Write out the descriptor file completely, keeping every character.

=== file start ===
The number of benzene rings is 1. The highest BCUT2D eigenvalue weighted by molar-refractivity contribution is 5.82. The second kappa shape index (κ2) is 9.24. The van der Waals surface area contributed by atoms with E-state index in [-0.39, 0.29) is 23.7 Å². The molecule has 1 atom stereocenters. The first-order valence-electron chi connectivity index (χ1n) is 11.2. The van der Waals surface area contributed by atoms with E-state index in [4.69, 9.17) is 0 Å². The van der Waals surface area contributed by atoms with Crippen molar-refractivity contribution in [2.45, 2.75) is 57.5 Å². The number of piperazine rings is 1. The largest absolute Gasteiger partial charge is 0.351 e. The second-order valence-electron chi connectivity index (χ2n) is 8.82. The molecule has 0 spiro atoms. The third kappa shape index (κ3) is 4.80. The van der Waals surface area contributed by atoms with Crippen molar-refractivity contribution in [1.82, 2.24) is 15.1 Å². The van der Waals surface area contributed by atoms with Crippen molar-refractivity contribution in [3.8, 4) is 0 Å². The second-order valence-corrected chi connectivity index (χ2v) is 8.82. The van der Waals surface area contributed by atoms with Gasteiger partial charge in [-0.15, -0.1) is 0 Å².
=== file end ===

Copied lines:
The number of benzene rings is 1. The highest BCUT2D eigenvalue weighted by molar-refractivity contribution is 5.82. The second kappa shape index (κ2) is 9.24. The van der Waals surface area contributed by atoms with E-state index in [-0.39, 0.29) is 23.7 Å². The molecule has 1 atom stereocenters. The first-order valence-electron chi connectivity index (χ1n) is 11.2. The van der Waals surface area contributed by atoms with E-state index in [4.69, 9.17) is 0 Å². The van der Waals surface area contributed by atoms with Crippen molar-refractivity contribution in [2.45, 2.75) is 57.5 Å². The number of piperazine rings is 1. The largest absolute Gasteiger partial charge is 0.351 e. The second-order valence-electron chi connectivity index (χ2n) is 8.82. The molecule has 0 spiro atoms. The third kappa shape index (κ3) is 4.80. The van der Waals surface area contributed by atoms with Crippen molar-refractivity contribution in [1.82, 2.24) is 15.1 Å². The van der Waals surface area contributed by atoms with Crippen molar-refractivity contribution in [3.8, 4) is 0 Å². The second-order valence-corrected chi connectivity index (χ2v) is 8.82. The van der Waals surface area contributed by atoms with Gasteiger partial charge in [-0.15, -0.1) is 0 Å².